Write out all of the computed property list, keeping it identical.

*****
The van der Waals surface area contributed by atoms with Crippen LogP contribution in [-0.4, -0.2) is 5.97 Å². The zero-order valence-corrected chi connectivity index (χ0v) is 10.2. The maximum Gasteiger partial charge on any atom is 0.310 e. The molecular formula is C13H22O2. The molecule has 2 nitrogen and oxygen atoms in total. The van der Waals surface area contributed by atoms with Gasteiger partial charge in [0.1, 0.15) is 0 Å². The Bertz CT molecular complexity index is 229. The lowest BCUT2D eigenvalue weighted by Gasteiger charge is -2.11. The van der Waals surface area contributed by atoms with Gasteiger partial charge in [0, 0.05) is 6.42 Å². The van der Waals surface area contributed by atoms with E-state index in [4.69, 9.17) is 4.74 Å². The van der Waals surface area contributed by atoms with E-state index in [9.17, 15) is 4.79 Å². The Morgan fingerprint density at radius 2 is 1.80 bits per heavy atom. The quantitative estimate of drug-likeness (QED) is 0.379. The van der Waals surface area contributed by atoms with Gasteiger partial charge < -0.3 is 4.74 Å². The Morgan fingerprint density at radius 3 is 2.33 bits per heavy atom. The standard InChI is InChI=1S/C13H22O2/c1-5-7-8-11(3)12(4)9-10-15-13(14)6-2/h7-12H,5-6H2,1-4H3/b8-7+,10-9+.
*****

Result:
The van der Waals surface area contributed by atoms with Crippen LogP contribution in [-0.4, -0.2) is 5.97 Å². The zero-order valence-corrected chi connectivity index (χ0v) is 10.2. The maximum Gasteiger partial charge on any atom is 0.310 e. The molecular formula is C13H22O2. The molecule has 2 nitrogen and oxygen atoms in total. The van der Waals surface area contributed by atoms with Gasteiger partial charge in [0.1, 0.15) is 0 Å². The Bertz CT molecular complexity index is 229. The lowest BCUT2D eigenvalue weighted by Gasteiger charge is -2.11. The van der Waals surface area contributed by atoms with Gasteiger partial charge in [0, 0.05) is 6.42 Å². The van der Waals surface area contributed by atoms with E-state index in [4.69, 9.17) is 4.74 Å². The van der Waals surface area contributed by atoms with E-state index in [9.17, 15) is 4.79 Å². The Morgan fingerprint density at radius 2 is 1.80 bits per heavy atom. The quantitative estimate of drug-likeness (QED) is 0.379. The van der Waals surface area contributed by atoms with Gasteiger partial charge < -0.3 is 4.74 Å². The Morgan fingerprint density at radius 3 is 2.33 bits per heavy atom. The standard InChI is InChI=1S/C13H22O2/c1-5-7-8-11(3)12(4)9-10-15-13(14)6-2/h7-12H,5-6H2,1-4H3/b8-7+,10-9+.